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Leptospermum polygalifolium

Tantoon, Jelly Bush

Family: Myrtaceae

A small to large shrub (small tree) growing to 6 metres tall by 5 metres wide.

It has a wide distribution in NSW with a variety of forms, growing from south-eastern NSW (around Bega and Lake Eucumbene), through the south coast, central coast and eastern part of the central tablelands divisions, right up through the central as well as north western plains, northern tablelands and north coast divisions. It extends up through Queensland to Cape York.

It is very common in sandstone woodland and forests, in Sydney and much further afield, on upper slopes and gullies. It also grows in moist basalt forests elsewhere. It can form dense shrub-thickets in disturbed areas and riparian corridors.

The bark is firm and often light-brown.

The leaves are narrow-elliptic / to linear-elliptic, to 20 mm long by 5 mm wide, usually hairless (glabrous) and with obvious oil dots, light to mid to grey-green, often smelling like lemon when crushed.

Leptospermum typically produce solitary flowers, or in small groups of 2s and 3s or more, within the leaf axils. Flowers have 5 petals and sepals and have a symmetrical rotate shape. Stamens are produced in groups of 5 which surround 1 carpel (female part). The prominent feature in Leptospermum is the hypanthium, a cup or vase-shaped receptacle that supports the flower.
In this species, the flowers are produced solitarily, to 15 mm in diameter, white in colour, occurring from August to January.

The fruit (capsules) are to 10 mm in diameter, woody, persisting after seed release.

In the garden

This species is known to be cultivated commonly and may be marketed under the name L. flavescens. It is a flexible shrub and some forms have weeping or pendulous habits.
It is a very hardy shrub and several cultivars are available (see below). It grows readily in a sandy, free-draining soil and will benefit from some enrichment, in full sun to part shade. It may not thrive in boggy soils.
Some forms can get large but there are a range of smaller forms available. Can be pruned to create a dense plant. Some plants will flower very heavily, creating a stunning show.

Most Leptospermum species make good garden plants

Leptospermum are generally susceptible to the webbing caterpillar. Usually, the most effective control method for this pest is removing infestations by hand or, if necessary, you can systematically spray with a suitable pesticide. They are also prone to scale insects which is best treated by spraying white oil solution.

Propagation

They are easy to propagate from seed or cuttings.

Other information

This species used to be named Leptospermum flavescens and may still be sold as such.


Four subspecies are currently recognised in NSW (and more are recognised throughout Australia):
• subsp. polygalifolium – leaves not stiff in texture and hairless – occurring over the southern half of the range including Sydney;
• subsp. montanum – growing mainly on the northern tablelands of NSW with hairy new growth.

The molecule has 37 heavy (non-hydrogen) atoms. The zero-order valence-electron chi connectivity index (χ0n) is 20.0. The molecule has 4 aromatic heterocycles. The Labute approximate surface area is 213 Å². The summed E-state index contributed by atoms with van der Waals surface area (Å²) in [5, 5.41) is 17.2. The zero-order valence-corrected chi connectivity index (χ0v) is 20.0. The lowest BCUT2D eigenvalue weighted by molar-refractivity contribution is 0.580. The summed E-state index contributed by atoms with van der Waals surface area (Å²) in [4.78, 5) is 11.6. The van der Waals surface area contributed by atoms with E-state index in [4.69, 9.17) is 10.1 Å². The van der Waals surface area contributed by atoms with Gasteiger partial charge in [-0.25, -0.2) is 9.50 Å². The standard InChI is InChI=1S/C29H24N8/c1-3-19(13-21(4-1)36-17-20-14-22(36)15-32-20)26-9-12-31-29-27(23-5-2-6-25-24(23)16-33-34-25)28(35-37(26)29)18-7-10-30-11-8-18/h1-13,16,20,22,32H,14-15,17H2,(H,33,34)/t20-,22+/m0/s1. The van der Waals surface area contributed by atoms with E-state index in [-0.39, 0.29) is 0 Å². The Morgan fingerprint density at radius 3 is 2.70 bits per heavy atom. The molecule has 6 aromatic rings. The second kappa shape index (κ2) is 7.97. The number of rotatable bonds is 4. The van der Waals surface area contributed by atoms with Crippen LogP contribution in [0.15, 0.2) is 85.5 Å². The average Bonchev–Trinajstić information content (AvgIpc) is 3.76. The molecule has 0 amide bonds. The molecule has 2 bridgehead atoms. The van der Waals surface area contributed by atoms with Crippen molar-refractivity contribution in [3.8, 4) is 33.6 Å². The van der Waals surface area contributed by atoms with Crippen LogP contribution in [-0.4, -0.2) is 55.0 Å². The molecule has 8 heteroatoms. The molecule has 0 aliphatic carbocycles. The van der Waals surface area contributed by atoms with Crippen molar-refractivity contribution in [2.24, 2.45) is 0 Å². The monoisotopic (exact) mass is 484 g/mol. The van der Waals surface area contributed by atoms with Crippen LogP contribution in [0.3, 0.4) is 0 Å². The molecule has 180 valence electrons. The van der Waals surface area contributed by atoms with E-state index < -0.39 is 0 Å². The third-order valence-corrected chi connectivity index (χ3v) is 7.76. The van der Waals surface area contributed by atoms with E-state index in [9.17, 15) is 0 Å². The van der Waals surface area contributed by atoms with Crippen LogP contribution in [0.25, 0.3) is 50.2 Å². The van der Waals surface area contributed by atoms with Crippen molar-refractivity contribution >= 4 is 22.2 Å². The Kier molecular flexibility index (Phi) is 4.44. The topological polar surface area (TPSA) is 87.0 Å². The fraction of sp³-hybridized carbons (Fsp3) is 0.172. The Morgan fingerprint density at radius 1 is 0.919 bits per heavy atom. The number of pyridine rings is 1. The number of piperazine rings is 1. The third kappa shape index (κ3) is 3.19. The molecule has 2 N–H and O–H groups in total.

• subsp. cismontanum – growing north of Gosford, along the coast, into Qld, with narrow grey-green leaves
• subsp. transmontanum – having stiff and flat leaves, growing on the northern tablelands, north-west slopes and western plains of NSW and into Qld.

Lord Howe Island has its own subspecies: subsp. howense

It is reported that subsp. tropicum is the cultivar marketed as ‘Cardwell’ which flowers very well, with a weeping habit, and is great for tropical gardens.
There is also now a cultivar called ‘Cardwell Pink’.

There are other cultivars called ‘Pacific Beauty’, ‘Copper Glow’ and ‘Coastal Carpet’, amongst others

Most Leptospermum species are endemic to Australia where most are found in southern areas of the country and many make desirable garden plants. Current estimates recognize about ninety species of Leptospermum along with many cultivars now existing.
The nectar from the flowers of one species (L. scoparium) is harvested by bees, yielding honey, which is marketed as Manuka honey.

Many Leptospermum species have an ability to regenerate vegetatively after fire with suckering basal growth and branch-shoots. They will also regenerate by seed.

The general common name, Teatree, derives from the practice of early Australian settlers who soaked the leaves of several species in boiling water to make a herbal tea.

Leptospermum – derived from the Greek words leptos meaning “fine” or “slender” and sperma which means “seed” referring to the thin brown seeds of the genus.
polygalifolium – Latin – polygali – referring to the genus Polygala and -folium “leaves” – referring to the species having leaves resembling some species of Polygala (a weed genus in Australia).

This species is not considered to be at risk in the wild.

Australian National Botanic Gardens – Leptospermum profile page https://www.anbg.gov.au/leptospermum/

NSW Flora Online (PlantNET) – Leptospermum polygalifolium profile page https://plantnet.rbgsyd.nsw.gov.au/cgi-bin/NSWfl.pl?page=nswfl&lvl=sp&name=Leptospermum~polygalifolium  

Wrigley, J.W. & Fagg, M.I. (2001). Australian Native Plants – Propagation, cultivation and use in landscaping. 4th edition. New Holland Publishers, Pty. Ltd. Australia.

By Jeff Howes, Dan Clarke